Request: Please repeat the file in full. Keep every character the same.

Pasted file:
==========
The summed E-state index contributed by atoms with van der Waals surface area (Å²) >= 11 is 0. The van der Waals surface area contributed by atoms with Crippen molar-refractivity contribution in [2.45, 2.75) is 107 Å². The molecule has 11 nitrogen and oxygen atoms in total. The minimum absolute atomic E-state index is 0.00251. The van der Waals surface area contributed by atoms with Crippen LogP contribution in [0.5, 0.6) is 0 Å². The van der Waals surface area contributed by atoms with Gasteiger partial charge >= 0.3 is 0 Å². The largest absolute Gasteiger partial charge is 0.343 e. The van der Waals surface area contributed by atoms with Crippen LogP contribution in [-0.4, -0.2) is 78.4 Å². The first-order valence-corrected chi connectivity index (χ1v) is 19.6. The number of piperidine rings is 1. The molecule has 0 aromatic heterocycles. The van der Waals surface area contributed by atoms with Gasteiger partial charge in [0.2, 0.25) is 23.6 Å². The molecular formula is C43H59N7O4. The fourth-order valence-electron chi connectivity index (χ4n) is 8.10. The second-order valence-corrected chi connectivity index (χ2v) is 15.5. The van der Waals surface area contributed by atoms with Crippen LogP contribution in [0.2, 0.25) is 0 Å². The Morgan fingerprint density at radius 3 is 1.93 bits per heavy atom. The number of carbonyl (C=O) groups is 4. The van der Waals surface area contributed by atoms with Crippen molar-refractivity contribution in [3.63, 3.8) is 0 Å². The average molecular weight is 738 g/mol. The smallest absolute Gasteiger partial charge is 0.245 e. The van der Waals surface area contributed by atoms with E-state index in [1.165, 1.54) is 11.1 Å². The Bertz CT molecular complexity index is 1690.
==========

The summed E-state index contributed by atoms with van der Waals surface area (Å²) >= 11 is 0. The van der Waals surface area contributed by atoms with Crippen molar-refractivity contribution in [2.45, 2.75) is 107 Å². The molecule has 11 nitrogen and oxygen atoms in total. The minimum absolute atomic E-state index is 0.00251. The van der Waals surface area contributed by atoms with Crippen LogP contribution in [0.5, 0.6) is 0 Å². The van der Waals surface area contributed by atoms with Gasteiger partial charge >= 0.3 is 0 Å². The largest absolute Gasteiger partial charge is 0.343 e. The van der Waals surface area contributed by atoms with Crippen LogP contribution in [-0.4, -0.2) is 78.4 Å². The first-order valence-corrected chi connectivity index (χ1v) is 19.6. The number of piperidine rings is 1. The molecule has 0 aromatic heterocycles. The van der Waals surface area contributed by atoms with Gasteiger partial charge in [0.2, 0.25) is 23.6 Å². The molecular formula is C43H59N7O4. The fourth-order valence-electron chi connectivity index (χ4n) is 8.10. The second-order valence-corrected chi connectivity index (χ2v) is 15.5. The van der Waals surface area contributed by atoms with Crippen LogP contribution in [0.2, 0.25) is 0 Å². The Morgan fingerprint density at radius 3 is 1.93 bits per heavy atom. The number of carbonyl (C=O) groups is 4. The van der Waals surface area contributed by atoms with Crippen molar-refractivity contribution in [3.63, 3.8) is 0 Å². The average molecular weight is 738 g/mol. The smallest absolute Gasteiger partial charge is 0.245 e. The van der Waals surface area contributed by atoms with E-state index in [1.165, 1.54) is 11.1 Å². The Bertz CT molecular complexity index is 1690.